Industrial Production Weakens, Misses Consensus, As Capacity Utilization Peaks

Tyler Durden's picture

And another contractionary economic data point: Industrial production in April was unchanged M/M on expectations of a 0.4% increase, and following a downward revision to March's 0.7%. Additionally, capacity utilization dropped to 76.9% from 77.4%, and substantially less than the expected 77.6%. And there is your "slack in the economy" redflag that the Fed loves so much, and which traditionally is one of the key variables in determining future monetary loosening. Also, as the chart below shows, we may have well peaked in the recent capacity utilization cycle. As for specific industry groups, there was more weakness than the headline indicates: "The production of consumer goods decreased 0.7 percent in April because of weakness in the output of consumer durable goods. The index for business equipment fell 0.4 percent in April following a loss of 0.5 percent in March. The production index for defense and space equipment was unchanged in April after decreasing 0.3 percent in the previous month. Among nonindustrial supplies, the output of construction supplies declined 0.1 percent in April. The output of materials to be processed further in the industrial sector rose 0.3 percent in April after increasing 0.9 percent in March." The Japan effect is starting be felt.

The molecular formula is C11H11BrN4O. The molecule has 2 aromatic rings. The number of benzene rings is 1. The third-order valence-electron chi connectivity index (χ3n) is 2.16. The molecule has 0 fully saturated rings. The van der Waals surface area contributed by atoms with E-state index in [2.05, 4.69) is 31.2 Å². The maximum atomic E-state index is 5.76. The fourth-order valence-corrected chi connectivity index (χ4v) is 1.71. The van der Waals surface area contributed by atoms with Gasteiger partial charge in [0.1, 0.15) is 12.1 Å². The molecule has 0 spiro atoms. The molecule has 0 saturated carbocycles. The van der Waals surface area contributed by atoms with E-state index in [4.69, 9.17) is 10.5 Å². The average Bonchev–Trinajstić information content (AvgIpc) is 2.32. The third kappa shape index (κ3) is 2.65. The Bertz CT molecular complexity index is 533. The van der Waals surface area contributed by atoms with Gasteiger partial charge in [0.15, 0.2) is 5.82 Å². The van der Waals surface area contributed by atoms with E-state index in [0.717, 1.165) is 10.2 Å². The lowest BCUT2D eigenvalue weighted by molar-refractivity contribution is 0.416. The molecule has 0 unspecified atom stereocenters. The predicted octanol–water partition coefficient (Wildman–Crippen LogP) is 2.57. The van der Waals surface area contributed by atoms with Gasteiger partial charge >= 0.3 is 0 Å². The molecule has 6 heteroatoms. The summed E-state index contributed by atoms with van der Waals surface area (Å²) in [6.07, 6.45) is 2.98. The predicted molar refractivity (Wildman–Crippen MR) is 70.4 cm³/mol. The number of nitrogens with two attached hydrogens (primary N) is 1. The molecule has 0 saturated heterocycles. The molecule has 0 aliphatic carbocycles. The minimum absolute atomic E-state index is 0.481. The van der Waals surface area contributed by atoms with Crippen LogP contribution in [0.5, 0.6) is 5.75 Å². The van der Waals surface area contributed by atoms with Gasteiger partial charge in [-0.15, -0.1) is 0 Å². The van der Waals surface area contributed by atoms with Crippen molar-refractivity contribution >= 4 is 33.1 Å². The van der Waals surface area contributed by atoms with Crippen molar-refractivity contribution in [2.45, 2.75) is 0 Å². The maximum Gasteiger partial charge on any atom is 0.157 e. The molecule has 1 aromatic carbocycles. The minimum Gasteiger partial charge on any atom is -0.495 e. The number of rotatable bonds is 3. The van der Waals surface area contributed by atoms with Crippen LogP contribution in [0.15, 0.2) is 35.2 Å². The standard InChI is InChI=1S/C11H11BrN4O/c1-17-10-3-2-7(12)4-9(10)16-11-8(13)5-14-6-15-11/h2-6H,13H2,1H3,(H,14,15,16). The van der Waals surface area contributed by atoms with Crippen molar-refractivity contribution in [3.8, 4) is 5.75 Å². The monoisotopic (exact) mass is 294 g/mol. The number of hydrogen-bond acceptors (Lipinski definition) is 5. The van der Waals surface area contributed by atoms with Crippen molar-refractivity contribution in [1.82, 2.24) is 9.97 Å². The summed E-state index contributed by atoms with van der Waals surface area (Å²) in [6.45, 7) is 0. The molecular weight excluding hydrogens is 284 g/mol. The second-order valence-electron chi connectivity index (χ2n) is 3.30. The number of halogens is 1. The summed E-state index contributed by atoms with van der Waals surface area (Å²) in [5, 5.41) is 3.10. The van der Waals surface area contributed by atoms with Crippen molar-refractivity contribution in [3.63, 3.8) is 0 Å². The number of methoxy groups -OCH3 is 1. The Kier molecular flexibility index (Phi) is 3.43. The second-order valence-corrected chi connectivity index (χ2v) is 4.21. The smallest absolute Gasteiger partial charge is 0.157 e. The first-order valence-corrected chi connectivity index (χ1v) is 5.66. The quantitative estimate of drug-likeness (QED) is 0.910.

From the Fed: